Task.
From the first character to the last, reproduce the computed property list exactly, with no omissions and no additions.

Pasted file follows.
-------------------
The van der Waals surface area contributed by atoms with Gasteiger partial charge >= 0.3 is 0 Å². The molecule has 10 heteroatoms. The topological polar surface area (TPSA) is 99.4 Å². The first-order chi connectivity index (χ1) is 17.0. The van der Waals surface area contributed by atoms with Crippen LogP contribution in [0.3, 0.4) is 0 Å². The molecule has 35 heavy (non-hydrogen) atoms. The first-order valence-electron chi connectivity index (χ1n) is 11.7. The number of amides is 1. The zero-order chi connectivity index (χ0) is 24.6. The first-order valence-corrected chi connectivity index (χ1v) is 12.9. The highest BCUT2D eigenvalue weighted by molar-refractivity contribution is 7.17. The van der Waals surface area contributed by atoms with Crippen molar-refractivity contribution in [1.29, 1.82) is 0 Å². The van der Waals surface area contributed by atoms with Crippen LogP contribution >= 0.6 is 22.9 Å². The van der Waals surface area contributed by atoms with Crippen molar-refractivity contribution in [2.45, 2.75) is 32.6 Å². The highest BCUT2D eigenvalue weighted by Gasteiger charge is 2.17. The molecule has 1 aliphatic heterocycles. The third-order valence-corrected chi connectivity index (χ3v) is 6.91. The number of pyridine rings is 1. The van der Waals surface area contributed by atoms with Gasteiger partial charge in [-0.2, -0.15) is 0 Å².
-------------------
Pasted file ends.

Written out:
The van der Waals surface area contributed by atoms with Gasteiger partial charge >= 0.3 is 0 Å². The molecule has 10 heteroatoms. The topological polar surface area (TPSA) is 99.4 Å². The first-order chi connectivity index (χ1) is 17.0. The van der Waals surface area contributed by atoms with Crippen LogP contribution in [0.3, 0.4) is 0 Å². The molecule has 35 heavy (non-hydrogen) atoms. The first-order valence-electron chi connectivity index (χ1n) is 11.7. The number of amides is 1. The zero-order chi connectivity index (χ0) is 24.6. The first-order valence-corrected chi connectivity index (χ1v) is 12.9. The highest BCUT2D eigenvalue weighted by molar-refractivity contribution is 7.17. The van der Waals surface area contributed by atoms with Crippen molar-refractivity contribution in [1.29, 1.82) is 0 Å². The van der Waals surface area contributed by atoms with Crippen LogP contribution >= 0.6 is 22.9 Å². The van der Waals surface area contributed by atoms with Crippen molar-refractivity contribution in [2.45, 2.75) is 32.6 Å². The highest BCUT2D eigenvalue weighted by Gasteiger charge is 2.17. The molecule has 1 aliphatic heterocycles. The third-order valence-corrected chi connectivity index (χ3v) is 6.91. The number of pyridine rings is 1. The van der Waals surface area contributed by atoms with Gasteiger partial charge in [-0.2, -0.15) is 0 Å².